Posted: 9:30 a.m. Wednesday, Sept. 18, 2013
By Christina DesMarais
The road between just a bad day and an all-out miserable day is short--especially if you make any of these things habits.
Abraham Lincoln is quoted as saying "Most folks are as happy as they make up their minds to be."
Will your day be productive and positive or dreary and depressing? It's up to you. Do these six things and you're in for trouble.
Think of the last time a colleague or customer annoyed you. Could there be some unknown reason for the person's behavior?
Maybe someone is rude, angry, seemingly inept, or in some way getting under your skin, but there might be a good excuse. Perhaps the person's dog just died, or she has a terrible headache or he just received a phone call with bad news. Whatever it is, you likely don't know the full story. Extend some grace.
Stress out about how much work you have left.
Srikumar Rao tells the story of Marcus Luttrell, a Navy SEAL who learned to relentlessly concentrate only on taking the next step.
During his instruction, which involved swimming and running for miles, carrying heavy burdens under live fire as well as air deprivation while scuba diving, he noticed that candidates who focused on how many days of excruciating training they had left inevitably dropped out. As one of his instructors put it, "The body can take damn near anything. It's the mind that needs training."
Later when Luttrell was badly wounded in Afghanistan he didn't succumb to fear after seeing three of his comrades killed and suffering multiple fractures, gunshot wounds, and a broken back. It was his one-step-at-a time mentality that helped him travel miles to find safety.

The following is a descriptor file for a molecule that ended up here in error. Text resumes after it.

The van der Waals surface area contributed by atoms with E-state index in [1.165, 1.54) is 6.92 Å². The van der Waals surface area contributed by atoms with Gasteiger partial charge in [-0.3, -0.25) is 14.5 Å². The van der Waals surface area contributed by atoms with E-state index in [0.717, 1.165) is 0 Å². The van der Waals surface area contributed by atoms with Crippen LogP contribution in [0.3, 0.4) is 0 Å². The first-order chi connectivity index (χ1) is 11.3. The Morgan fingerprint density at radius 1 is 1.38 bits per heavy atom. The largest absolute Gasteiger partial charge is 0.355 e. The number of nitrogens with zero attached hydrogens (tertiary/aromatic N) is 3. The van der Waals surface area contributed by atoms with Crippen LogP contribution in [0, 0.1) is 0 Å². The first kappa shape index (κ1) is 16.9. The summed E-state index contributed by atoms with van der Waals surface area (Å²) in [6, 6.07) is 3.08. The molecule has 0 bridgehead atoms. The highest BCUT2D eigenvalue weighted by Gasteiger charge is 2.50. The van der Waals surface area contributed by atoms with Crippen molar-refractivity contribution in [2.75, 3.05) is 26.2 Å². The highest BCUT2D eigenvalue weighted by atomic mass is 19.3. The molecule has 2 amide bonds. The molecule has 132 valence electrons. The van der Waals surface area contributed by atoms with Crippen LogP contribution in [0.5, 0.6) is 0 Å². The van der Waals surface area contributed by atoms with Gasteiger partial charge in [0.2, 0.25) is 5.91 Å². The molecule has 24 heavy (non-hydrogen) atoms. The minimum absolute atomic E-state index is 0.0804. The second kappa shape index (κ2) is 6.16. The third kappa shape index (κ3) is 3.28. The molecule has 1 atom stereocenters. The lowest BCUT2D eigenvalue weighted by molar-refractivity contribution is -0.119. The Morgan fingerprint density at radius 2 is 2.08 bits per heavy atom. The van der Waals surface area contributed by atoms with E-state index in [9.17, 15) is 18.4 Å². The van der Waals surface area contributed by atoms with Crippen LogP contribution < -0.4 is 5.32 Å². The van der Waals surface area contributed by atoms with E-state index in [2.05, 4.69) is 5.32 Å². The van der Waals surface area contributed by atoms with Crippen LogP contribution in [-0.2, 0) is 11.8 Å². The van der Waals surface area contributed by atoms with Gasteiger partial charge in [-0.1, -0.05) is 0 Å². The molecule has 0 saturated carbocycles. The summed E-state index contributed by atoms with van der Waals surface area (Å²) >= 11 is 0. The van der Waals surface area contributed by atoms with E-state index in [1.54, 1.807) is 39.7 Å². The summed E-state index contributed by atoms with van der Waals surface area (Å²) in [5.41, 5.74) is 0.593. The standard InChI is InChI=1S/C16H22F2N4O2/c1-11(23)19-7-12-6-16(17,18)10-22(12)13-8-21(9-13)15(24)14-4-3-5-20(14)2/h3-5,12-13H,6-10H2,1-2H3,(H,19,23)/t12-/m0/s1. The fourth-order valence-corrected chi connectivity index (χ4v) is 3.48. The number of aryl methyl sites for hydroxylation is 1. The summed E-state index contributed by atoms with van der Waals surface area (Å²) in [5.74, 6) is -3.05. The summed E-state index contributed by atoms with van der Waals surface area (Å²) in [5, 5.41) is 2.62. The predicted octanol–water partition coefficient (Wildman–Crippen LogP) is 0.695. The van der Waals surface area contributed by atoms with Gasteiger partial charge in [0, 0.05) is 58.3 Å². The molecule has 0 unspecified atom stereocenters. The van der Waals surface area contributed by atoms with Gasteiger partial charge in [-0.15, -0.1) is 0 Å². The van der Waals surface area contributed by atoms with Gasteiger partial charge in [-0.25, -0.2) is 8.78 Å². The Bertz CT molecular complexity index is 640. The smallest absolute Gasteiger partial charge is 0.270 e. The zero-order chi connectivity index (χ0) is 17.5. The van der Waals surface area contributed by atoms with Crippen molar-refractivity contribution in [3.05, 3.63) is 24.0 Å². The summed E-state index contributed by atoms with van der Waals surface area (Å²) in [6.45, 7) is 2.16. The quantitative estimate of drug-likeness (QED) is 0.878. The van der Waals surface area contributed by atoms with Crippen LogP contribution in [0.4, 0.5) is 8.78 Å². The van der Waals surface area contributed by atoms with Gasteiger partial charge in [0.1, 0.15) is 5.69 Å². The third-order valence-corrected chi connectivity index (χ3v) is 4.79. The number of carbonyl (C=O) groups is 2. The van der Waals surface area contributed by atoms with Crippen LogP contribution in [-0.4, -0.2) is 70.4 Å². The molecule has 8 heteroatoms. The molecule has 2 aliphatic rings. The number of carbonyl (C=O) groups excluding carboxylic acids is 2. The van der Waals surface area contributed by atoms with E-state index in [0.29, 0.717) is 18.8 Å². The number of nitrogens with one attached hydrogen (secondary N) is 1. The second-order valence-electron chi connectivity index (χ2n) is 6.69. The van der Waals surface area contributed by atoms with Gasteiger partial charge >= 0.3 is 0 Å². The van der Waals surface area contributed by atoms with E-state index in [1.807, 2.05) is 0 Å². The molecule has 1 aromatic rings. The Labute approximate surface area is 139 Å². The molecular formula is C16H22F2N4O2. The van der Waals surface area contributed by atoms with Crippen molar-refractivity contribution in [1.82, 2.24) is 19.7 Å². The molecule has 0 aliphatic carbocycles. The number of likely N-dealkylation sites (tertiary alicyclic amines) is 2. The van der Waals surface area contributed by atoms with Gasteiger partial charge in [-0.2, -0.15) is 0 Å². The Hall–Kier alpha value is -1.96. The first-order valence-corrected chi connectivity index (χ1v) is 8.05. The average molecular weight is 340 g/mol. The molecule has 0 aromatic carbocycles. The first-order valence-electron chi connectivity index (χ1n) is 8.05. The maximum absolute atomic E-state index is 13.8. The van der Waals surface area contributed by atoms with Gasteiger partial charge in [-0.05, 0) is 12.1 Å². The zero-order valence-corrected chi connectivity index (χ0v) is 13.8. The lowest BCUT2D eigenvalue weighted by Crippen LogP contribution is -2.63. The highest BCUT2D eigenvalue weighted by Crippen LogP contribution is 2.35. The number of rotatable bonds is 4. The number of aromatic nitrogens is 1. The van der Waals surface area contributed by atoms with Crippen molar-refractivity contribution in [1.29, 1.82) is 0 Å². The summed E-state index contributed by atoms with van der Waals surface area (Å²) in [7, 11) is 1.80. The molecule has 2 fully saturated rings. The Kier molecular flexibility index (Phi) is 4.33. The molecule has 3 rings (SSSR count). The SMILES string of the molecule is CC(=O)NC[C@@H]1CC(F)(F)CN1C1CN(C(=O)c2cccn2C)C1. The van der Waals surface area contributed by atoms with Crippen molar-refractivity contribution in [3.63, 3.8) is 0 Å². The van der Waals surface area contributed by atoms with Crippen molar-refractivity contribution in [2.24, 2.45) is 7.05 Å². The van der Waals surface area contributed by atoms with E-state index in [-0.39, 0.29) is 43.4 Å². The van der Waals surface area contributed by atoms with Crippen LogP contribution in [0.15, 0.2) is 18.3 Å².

While your work probably isn't life or death, there's a lot to be learned from his story. Focusing on the enormity or difficulty of a problem can cause you to stall.
Compare yourself with others.
One tool many people use to do this, surprisingly, is Facebook. Study after study has shown that people who log onto the social networking site are less happy. The reason? People tend to compare their lives with photos of their friends' seemingly amazing vacations, perfect children, and adoring spouses.
Spend a lot of time in meetings.
Alexa Von Tobel, CEO of LearnVest and Inc. columnist schedules meetings in 15-minute blocks.
"Most people think in terms of 30-minute chunks, but I've found that when I free up more time, I waste it. Of course, some tasks do require more time so if a meeting needs to take 30 minutes, it will take 30 minutes. But otherwise, I try not to schedule meetings to last that long," she writes.
Be a perfectionist.
Perfectionism is one root of anxiety. It's also a protective mechanism usually established in childhood to keep others from criticizing us, points out Shelley Prevost, who identifies four beliefs that will eventually lead to a nervous breakdown in a recent Inc. post.
If you're perfect, no one can judge you or notice how flawed you are.
The thing is, you are flawed--everyone is. By holding yourself accountable to impossible standards you're only setting yourself up for misery.
Feel sorry for yourself.
People who understand history know the vast majority of the human beings who have lived and died on this planet have not had it easy. War, pestilence, and famine have all been common themes running throughout the timeline of this planet. What would your life be like without modern conveniences such as running and hot water, a washing machine, and refrigerator?
Every day make a list of things for which you're thankful. If you can walk, talk, think, breathe and have the freedom to set your own sail you should acknowledge it.